A currency war is when central banks begin devaluing their currencies in order to make their exports cheaper on the global market. The policy is dangerous because it causes other countries to devalue their own currency in order to keep it in line with their trading partners.
Last month I wrote about the worrying capital outflows we've seen from China recently (with the country bleeding $224 billion in the last quarter alone). At the time I wrote: “When China starts hitting the panic button and officially joins the ZIRP and QE club, the 'currency wars' of the last several years will seem like a quaint relic of a bygone age, and the real currency wars will begin in earnest.
Devaluations, more and more frantic money printing, and central banks acting increasingly aggressively will be the order of the day. And when and if that happens, the gears of world trade will start to grind to a halt and the 'currency war' will turn into a real war, exactly as the trade wars of the 30s led to WWII.”
Well, guess what just happened? The People's Bank of China just changed the way their currency is valued, causing the yuan to fall a record 1.9% in one day.
That's all well and good, but what does that mean for the average person? Well you know it's not a good thing when even the "whatever you do, don't rock the boat" mainstream financial media (read: CNBC, Bloomberg, MarketWatch, etc.) start openly discussing the "currency war" idea.
So what exactly is a "currency war"? It's when central banks begin devaluing their currencies in order to make their exports cheaper (and thus more attractive) on the global market. The policy is dangerous because it causes other countries to devalue their own currency in order to keep it in line with their trading partners and soon you have a cycle of devaluations better known as the "race to the bottom." Or, as Valentin Marinov of Credit Agricole CIB helpfully explains, "With the competitive devaluation gaining momentum but global trade slowing, the latest yuan devaluation could be seen as likely to force other central banks to consider similar measures before long."
Now it can certainly be argued (and it has) that we've already been in a currency war of sorts for some time. The Fed's QE programs, Japan's Abenomics money printing spree and the ECB's own QE have all been part of this war, and Switzerland's Euro de-peg was one of the notable casualties of that war. But if those battles were the equivalent of the invasion of Poland, this Chinese devaluation may just be the war's Pearl Harbor.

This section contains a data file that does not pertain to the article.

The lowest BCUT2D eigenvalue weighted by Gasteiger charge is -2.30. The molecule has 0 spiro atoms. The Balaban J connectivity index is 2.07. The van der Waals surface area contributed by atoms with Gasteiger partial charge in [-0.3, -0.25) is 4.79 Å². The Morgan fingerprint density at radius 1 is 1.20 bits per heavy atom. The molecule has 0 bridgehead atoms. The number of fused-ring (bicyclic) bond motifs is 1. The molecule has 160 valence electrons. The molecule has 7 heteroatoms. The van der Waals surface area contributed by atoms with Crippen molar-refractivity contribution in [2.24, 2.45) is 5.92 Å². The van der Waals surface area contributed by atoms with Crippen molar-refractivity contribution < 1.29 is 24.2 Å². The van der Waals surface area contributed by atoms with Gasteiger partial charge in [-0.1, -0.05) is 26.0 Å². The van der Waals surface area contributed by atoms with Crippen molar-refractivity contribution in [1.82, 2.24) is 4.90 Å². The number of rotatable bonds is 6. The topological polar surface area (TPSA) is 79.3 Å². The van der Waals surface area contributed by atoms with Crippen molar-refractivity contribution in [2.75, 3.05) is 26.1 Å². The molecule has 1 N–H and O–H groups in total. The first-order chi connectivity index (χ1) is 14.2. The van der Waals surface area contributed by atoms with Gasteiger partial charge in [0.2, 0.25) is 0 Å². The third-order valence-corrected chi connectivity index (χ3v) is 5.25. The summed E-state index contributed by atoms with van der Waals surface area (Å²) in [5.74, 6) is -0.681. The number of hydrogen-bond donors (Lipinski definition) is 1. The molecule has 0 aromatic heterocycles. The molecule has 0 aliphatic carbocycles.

If there is any potential brake on all-out currency war at this point, it's that China has a very real interest in keeping the yuan propped up. As readers of this column will know, China is still lobbying to be included in the IMF's special drawing rights basket as a world reserve currency, and massive devaluation or volatility on the FX markets would obviously not help to make that case. (Although it should be noted that Zhou Hao of Commerzbank in Singapore argues exactly the opposite.) This is why China has been dumping its (secret) bond stash so furiously in recent months trying to offset the country's capital outflows and keep the yuan at its dollar peg. That's also why it's so surprising that they made this move right now, and why it's a sign that the Chinese economic slowdown may be as bad as its worst critics have feared.
Things are obviously in flux at the moment and this is a developing story, but here are some things we know for sure about what just happened:
Whatever else might shake out from this move, there's no doubt that something significant has happened here. "Currency war" is the idea that dare not speak its name amongst the central bankster jetset...until its time for some major moves on the geopolitical chessboard. That time may be now. As Boris Schlossberg of BK Asset Management noted in a recent interview: "We are now playing a multi-global chess game on the monetary front."
Indeed we are. But as Corbett Report listeners will know, this chess game is of the 3D kind, and the players and teams are not what we are told they are. It isn't China vs. the U.S. vs. Europe vs. Japan or anything of that sort. It's the Trilateral/Bilderberg/Central banker jetset vs. the people, and the end goal is global government and global currency. The only question is whether this currency war is part of that plan, and if so, how the latest moves will help move the global currency football down the field. Stay tuned...